Thomas Paine, Common Sense

Topics: Age of Enlightenment, American Revolution, Benjamin Franklin Pages: 3 (841 words) Published: November 12, 2008
Thomas Paine was born at Thetford, Norfolk, on January 29, 1737. He was the son of a Quaker staymaker and he spent several years at sea after he tried some occupations on land. He only went to school up to the age of thirteen because he started to work for his father. After some time he took low-paying jobs in tax-collecting, and he winded up educating himself in his free time. Paine was fired for publishing an article arguing that raising tax-collectors’ salaries would reduce corruption in 1772. Thomas Paine eventually met Benjamin Franklin which was pretty much the turning point of his life. Benjamin Franklin eventually convinced Paine to move to America at the age of 37.

Thomas Paine wrote Right of Man in 1791, which was a guide to Enlightenment ideas. In 1973, his book The Age of Reason, argued against Christian doctrines. He has a claim to the title The Father of the American Revolution because of Common Sense, originally titled Plain Truth, which was the pro-independence monograph pamphlet he anonymously published on January 10, 1776. This quickly spread and it was the best selling work in eighteenth-century America. It made complex ideas understandable to average readers, with clear writing. He argued that the colonies should seek full independence from Britain. Common Sense supposedly convinced many who were unsure of the purpose of the war and played a profound role in influencing the opinion of laymen and lawmakers alike. It was one of the main reasons that caused the colonies’ decision to engage in a battle for complete independence.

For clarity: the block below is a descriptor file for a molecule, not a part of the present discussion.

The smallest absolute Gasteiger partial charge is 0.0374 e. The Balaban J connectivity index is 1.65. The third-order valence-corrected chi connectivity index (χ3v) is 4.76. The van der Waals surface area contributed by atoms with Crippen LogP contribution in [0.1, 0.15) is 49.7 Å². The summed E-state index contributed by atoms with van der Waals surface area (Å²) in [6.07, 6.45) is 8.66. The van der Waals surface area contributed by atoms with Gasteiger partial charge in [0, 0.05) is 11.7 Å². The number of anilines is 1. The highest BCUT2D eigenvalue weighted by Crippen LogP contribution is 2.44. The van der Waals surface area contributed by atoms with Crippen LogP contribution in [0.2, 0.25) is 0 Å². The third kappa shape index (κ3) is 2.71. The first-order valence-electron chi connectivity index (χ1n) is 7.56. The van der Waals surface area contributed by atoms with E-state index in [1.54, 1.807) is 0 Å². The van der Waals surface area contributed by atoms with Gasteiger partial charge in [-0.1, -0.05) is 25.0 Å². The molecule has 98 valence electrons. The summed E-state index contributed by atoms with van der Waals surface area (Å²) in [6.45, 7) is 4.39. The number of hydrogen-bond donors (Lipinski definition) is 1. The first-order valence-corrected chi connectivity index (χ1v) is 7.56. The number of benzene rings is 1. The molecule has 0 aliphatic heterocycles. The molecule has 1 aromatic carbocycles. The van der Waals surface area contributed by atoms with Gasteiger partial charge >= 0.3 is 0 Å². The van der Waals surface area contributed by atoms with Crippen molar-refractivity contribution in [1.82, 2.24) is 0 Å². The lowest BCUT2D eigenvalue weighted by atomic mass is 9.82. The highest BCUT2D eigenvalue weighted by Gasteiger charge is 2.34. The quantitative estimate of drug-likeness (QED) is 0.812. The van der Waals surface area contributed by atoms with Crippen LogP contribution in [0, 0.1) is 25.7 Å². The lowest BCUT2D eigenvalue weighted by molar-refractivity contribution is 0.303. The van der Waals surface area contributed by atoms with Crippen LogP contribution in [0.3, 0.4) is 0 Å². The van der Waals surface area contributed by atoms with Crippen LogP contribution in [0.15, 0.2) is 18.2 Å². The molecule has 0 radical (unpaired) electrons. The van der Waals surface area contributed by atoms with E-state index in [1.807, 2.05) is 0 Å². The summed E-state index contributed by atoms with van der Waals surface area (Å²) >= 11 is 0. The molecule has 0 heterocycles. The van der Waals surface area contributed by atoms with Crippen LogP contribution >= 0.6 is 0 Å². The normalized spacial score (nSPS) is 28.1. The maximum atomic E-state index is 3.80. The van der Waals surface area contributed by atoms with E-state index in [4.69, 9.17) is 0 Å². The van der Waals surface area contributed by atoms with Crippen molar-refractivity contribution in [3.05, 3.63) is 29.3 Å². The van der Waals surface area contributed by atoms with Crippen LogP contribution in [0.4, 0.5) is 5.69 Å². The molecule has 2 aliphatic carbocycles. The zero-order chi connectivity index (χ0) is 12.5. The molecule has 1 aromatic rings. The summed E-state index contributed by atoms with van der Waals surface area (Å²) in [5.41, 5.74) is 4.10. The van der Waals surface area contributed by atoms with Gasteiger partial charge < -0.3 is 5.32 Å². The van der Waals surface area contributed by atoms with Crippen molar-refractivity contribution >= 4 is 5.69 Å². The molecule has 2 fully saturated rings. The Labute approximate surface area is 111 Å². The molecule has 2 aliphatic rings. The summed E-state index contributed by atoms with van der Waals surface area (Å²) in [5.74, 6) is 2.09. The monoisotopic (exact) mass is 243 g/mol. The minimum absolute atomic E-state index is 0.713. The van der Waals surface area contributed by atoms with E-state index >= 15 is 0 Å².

Thomas Paine died at the age of 72 in Greenwich Village, New York City on June 8, 1809. He was buried in New Rochelle, New York because he had lived there since 1802 when he returned to America. Even though we know where he was initially buried, we do not know his resting place today because his remains were removed from the ground by an admirer looking to return them to England.

In the book Common...
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